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The Use of Operations Objectives and Performance Measures in Private and Public Organizations

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February 15, 2010

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The use of specific objectives and performance measures to manage operational performance is common practice among self-sustaining private and public organizations that are responsible for generating sufficient revenue to meet costs and, in some cases, produce profit. The experiences of these organizations are a rich source of information to consider in the public sector.

This paper examines lessons and insights from private companies and public organizations that may apply to agencies in the United States working to advance transportation planning for operations using a strategic approach. In particular, this paper examines the use of measurable objectives and performance measures by private and public organizations to improve service delivery to their customers over physical infrastructure such as toll roads or electrical lines.

Information on the use of operations-related objectives and performance measures was gathered on the following organizations:

Small package delivery companies were researched because they must closely monitor and optimize their operations to provide good service, which enables them to attract and maintain customers in a highly competitive business environment. A tollway organization was included in this research to provide a closer point of comparison for public sector transportation agencies. An examination of electric utilities illustrated the use of objectives and performance measures for service delivery across wires instead of roads.

Information for this paper was gathered from interviews with organization representatives and a literature review that focused on the methods, benefits, and challenges associated with:

Key Insights from Research

Based on the information gathered on private and public organizations that delivered services to customers, the following list of activities was developed for consideration in the use of objectives and performance measures in planning and managing transportation operations among public transportation agencies:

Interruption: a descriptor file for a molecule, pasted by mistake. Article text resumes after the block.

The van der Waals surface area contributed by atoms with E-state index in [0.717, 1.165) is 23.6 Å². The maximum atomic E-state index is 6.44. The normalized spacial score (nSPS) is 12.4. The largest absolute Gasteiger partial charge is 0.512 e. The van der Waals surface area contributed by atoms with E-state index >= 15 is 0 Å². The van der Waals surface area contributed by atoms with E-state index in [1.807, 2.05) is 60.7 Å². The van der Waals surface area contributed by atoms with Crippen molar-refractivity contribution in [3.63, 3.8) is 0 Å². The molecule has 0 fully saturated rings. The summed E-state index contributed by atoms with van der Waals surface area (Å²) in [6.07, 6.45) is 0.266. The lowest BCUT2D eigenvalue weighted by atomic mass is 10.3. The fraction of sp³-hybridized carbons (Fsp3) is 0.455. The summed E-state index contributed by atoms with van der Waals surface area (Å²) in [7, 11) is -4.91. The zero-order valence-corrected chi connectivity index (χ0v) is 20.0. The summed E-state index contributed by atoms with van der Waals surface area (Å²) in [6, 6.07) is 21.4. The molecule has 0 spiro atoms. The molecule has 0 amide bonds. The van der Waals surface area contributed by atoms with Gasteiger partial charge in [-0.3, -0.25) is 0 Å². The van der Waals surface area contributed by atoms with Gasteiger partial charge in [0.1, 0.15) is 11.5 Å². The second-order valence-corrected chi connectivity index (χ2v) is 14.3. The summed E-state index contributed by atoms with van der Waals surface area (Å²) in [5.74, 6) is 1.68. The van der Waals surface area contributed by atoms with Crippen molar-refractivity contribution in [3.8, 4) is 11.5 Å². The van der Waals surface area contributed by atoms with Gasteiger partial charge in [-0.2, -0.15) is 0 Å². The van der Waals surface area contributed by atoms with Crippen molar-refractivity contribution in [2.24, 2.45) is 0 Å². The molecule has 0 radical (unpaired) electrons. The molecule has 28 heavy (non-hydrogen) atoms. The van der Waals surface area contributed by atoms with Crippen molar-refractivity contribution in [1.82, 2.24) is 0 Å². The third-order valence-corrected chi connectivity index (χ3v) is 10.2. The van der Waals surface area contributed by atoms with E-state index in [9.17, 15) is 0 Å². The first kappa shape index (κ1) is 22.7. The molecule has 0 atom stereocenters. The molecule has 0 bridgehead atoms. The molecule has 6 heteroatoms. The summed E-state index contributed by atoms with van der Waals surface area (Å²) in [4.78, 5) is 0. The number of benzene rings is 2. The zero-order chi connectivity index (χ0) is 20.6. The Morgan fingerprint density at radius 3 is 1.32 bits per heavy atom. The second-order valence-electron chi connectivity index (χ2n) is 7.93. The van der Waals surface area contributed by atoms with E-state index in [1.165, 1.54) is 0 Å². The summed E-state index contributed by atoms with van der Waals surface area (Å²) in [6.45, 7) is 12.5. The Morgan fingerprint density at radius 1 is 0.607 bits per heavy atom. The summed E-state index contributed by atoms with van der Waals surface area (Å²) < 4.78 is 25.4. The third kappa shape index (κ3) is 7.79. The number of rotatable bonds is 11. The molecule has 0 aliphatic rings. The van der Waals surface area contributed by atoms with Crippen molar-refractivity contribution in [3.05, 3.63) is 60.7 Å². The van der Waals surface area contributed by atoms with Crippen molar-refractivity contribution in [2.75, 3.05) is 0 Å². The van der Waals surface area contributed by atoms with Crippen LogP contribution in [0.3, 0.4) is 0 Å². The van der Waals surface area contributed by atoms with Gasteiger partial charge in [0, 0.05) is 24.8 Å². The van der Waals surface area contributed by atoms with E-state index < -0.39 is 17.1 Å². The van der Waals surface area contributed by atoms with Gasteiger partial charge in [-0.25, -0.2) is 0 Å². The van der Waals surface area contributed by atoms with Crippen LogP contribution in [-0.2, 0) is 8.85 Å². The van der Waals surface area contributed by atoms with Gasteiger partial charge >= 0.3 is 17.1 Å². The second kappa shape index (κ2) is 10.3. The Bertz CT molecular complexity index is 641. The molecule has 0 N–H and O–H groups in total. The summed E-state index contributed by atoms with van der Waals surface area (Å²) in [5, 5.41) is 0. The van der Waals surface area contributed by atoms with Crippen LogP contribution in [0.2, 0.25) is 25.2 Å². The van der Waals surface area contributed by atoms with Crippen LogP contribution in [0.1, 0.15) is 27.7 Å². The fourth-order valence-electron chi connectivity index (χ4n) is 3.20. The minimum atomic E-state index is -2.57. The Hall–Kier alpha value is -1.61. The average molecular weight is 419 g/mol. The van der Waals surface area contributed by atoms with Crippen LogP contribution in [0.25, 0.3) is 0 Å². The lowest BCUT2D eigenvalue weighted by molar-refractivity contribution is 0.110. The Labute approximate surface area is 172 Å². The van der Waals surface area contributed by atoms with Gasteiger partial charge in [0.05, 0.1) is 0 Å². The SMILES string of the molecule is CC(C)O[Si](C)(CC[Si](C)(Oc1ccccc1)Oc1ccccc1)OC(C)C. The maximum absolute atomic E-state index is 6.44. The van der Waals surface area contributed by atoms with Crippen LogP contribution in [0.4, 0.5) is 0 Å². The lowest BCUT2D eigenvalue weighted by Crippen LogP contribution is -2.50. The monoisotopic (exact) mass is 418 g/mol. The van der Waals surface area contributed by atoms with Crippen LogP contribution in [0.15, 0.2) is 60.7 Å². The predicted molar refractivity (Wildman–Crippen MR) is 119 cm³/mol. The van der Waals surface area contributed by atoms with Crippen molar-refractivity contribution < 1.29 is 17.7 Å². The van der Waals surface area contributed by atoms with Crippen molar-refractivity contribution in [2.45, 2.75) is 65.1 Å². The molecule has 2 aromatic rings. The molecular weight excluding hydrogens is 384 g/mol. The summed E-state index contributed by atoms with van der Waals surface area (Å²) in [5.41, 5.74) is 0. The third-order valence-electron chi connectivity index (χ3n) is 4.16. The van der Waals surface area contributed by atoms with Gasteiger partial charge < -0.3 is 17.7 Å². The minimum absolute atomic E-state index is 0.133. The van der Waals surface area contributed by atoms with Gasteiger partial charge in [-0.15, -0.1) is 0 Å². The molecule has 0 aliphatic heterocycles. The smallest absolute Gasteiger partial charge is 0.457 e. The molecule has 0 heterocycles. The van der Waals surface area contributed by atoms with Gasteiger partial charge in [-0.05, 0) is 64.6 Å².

The use of objectives and performance measures to manage and improve the operational performance of an organization has been widely written about in literature in the areas of organizational management, strategic planning, and quality improvement. There are several well-known methodologies for improving organizational performance. The purpose of this section is not to explain these approaches, but instead to highlight ideas from performance management literature that may be instructive or provide context for the use of operations objectives and performance measures in planning for transportation operations.

Necessity of a Measures-Based System for Organizational Improvement

Strategic planning helps to achieve the alignment of actions among the members of an organization toward a common set of goals, objectives, and actions. Howell7 notes that alignment helps organizations reduce unnecessary or duplicative effort while increasing the opportunities for significant improvement. In the strategic planning process described by Howell, "key result areas" are identified based on the organization's mission and before the development of goals. The key result areas are the most important areas of improvement for the organization. Howell provides the example of Florida Power and Light and its key result areas of "quality, delivery, cost, safety, and corporate responsibility." Out of the key result areas, broad, long-range goals are established. Howell recommends that at least one SMART (specific, measurable, actionable, relevant and realistic, and time-framed) objective be identified for each goal. The SMART objectives facilitate the development of performance measures that are used to assess and monitor organizational improvements.

"It is inconceivable that a world-class organization exists without a metrics-based management system. Metrics enable organizations to know where they are, assess the need for improvement, improve, and then monitor processes to ensure that they are under control and producing desired levels of quality."

Source: Marvin T. Howell, Actionable Performance Measurement: A Key to Success, American Society for Quality, 2006.